Covered With Glory

Covered With Glory

The 26th North Carolina Infantry at Gettysburg

Book - 2000
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Here, fully told for the first time, is the unforgettable story of the 26th North Carolina Infantry at the Battle of Gettysburg. In July 1863 the regiment's eight-hundred-plus troops--young men from North Carolina's mountains, farmlands, and hamlets--were thrust into the firestorm of Gettysburg, the greatest battle ever fought in North America. By the time the fighting ended, the 26th North Carolina had suffered what some authorities would calculate to be the highest casualties of any regiment in the Civil War.

Following a bone-wearying march into Pennsylvania with the rest of General Robert E. Lee's Army of Northern Virginia, the soldiers of the 26th found themselves in ferocious, almost face-to-face combat with some of the hardest-fighting troops in the Federal army--the heralded Iron Brigade. The bloody contest on McPherson's Ridge produced some of Gettysburg's fiercest fighting, and the troops involved--men from North Carolina, Michigan, and Indiana--established an enduring legacy ofAmerican fortitude and will.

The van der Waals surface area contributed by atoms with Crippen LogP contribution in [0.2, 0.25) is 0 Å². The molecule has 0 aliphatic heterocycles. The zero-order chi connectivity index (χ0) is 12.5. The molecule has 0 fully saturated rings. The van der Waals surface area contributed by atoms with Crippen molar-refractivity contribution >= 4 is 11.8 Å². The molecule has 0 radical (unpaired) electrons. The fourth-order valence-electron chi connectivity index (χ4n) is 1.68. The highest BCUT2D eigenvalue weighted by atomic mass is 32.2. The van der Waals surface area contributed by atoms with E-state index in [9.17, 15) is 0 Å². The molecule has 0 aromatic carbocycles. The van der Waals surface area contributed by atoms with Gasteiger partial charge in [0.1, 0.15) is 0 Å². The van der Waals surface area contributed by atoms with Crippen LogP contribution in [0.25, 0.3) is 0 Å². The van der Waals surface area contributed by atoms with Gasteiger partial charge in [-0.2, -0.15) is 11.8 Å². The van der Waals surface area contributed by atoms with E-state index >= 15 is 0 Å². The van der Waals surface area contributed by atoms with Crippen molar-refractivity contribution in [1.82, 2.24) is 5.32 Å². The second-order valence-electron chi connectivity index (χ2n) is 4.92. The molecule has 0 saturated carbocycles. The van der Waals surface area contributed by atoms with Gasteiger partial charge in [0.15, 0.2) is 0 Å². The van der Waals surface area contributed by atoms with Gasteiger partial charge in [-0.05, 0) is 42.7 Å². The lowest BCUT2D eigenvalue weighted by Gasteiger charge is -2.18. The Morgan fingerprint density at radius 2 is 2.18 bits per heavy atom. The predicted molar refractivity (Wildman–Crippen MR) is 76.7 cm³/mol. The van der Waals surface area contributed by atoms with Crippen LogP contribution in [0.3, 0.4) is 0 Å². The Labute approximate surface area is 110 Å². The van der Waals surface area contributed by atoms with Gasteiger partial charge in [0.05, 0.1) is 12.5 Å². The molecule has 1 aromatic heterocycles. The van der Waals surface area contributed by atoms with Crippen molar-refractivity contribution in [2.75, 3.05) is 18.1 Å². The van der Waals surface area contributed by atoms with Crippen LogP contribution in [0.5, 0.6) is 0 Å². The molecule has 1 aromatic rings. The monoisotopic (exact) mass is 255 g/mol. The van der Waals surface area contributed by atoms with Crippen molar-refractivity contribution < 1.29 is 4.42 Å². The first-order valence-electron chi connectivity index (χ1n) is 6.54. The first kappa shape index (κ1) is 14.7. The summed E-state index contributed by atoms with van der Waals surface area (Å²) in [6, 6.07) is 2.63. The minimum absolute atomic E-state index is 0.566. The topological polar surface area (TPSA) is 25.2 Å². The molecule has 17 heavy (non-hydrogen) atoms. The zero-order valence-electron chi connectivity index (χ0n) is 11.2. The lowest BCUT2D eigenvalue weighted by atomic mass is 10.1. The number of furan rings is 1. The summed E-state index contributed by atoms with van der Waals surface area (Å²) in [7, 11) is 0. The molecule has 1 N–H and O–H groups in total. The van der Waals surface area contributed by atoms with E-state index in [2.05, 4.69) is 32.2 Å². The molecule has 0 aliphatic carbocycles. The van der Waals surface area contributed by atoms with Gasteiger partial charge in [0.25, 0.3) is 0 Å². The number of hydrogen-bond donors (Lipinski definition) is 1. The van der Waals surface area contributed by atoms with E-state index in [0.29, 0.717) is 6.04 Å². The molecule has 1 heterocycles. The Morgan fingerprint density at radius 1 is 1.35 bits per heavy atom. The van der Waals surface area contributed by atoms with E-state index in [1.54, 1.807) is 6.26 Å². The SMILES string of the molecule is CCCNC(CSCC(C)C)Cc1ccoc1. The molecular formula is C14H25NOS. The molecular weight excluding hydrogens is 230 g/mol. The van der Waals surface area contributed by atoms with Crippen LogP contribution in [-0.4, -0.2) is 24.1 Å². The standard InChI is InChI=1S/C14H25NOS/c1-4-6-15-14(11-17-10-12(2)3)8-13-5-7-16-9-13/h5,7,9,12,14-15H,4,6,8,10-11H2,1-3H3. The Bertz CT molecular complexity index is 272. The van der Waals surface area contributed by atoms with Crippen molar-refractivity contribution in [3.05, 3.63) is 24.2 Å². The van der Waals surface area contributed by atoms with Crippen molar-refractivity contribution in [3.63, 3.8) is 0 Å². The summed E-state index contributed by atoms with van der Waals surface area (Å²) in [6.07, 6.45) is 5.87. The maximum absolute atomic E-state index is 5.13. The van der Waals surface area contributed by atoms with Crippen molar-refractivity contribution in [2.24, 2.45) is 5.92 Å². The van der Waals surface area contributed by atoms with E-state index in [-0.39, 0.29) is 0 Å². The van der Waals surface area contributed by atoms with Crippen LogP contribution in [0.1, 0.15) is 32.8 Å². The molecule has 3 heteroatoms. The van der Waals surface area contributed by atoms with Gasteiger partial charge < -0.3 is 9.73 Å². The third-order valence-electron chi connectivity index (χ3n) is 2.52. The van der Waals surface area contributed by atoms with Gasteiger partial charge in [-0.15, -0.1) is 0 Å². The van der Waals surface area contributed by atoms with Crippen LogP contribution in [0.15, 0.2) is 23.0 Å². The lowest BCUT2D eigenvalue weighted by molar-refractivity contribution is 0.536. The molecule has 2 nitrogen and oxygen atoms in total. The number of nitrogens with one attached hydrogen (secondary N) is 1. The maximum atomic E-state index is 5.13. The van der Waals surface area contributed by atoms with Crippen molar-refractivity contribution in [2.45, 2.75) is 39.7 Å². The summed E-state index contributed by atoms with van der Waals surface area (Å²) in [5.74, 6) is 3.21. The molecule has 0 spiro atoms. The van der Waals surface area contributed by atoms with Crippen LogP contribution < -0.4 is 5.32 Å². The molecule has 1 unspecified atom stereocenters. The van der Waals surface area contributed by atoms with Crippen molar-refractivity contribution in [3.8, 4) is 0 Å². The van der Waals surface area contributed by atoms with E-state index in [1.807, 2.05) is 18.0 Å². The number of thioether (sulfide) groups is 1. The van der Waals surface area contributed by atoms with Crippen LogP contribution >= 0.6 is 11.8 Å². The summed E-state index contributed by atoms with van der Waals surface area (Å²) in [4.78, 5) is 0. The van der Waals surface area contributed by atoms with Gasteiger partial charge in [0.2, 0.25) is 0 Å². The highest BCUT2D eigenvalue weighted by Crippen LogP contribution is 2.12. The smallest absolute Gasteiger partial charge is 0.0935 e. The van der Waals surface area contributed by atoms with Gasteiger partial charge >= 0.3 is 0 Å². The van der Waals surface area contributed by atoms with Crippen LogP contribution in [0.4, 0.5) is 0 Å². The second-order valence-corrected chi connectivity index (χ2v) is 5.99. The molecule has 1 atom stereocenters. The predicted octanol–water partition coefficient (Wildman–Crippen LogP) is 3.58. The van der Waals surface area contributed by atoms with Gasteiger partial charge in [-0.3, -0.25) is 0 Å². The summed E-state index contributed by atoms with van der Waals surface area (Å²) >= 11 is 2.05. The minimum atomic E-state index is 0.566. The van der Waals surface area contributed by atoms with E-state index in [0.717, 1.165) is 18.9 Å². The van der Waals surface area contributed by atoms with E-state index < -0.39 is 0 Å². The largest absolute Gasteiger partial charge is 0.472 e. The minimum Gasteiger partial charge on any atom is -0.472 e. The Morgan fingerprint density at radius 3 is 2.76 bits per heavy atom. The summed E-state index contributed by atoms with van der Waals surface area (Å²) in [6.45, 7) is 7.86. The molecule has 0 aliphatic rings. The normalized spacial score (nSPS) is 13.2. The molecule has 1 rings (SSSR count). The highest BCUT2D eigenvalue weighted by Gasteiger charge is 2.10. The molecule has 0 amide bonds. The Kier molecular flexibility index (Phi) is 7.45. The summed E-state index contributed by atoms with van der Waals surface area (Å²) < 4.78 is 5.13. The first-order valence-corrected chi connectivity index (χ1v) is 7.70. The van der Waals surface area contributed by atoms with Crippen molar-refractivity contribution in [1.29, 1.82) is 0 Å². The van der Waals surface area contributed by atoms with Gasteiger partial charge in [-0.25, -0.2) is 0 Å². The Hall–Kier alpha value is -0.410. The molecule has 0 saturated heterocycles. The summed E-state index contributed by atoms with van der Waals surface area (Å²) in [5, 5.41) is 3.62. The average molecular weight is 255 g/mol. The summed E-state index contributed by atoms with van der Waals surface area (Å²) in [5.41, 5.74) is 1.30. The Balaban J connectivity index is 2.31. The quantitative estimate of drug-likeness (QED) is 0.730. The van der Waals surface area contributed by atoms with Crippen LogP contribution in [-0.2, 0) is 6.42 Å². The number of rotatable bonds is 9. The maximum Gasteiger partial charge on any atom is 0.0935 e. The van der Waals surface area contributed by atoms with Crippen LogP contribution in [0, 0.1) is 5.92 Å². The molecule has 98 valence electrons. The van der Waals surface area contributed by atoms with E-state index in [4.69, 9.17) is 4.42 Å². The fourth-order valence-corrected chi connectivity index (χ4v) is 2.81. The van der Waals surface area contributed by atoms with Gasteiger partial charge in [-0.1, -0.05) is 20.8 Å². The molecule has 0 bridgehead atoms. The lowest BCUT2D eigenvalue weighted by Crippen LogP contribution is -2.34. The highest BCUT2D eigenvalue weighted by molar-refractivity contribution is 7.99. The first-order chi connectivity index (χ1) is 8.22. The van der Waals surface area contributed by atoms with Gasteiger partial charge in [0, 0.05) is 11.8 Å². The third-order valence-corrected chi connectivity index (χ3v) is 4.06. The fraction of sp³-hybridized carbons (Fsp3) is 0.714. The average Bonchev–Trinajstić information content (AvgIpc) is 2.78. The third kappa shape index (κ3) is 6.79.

On Gettysburg's third day of battle, the 26th North Carolina was placed in the front ranks of Pickett's Charge. Following a massive artillery barrage, the tattered regiment was commanded to go the distance in what would prove to be the most famous assault of the war. At one point, as he watched the men of the 26th in battle, Brigadier General James J. Pettigrew dispatched a message to the regiment's commander: "Tell him his regiment haas

Publisher: New York : HarperCollins, c2000.
Edition: 1st ed.
ISBN: 9780060174453
Branch Call Number: 973.7 Gra
Characteristics: 304 p.


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LRS1969 Feb 03, 2015

Such a shame that such a large number of these 800-some North Carolinians died defending the evil institution of slavery, of owning other human beings.

And especially with the truth being that it is very likely that none of these insurgents probably ever owned a slave!

Historically it is common knowledge that pleas from some of the insurgents more respected top leaders to free the slaves were adamantly refused right up to the very end of the war.

John 8:32


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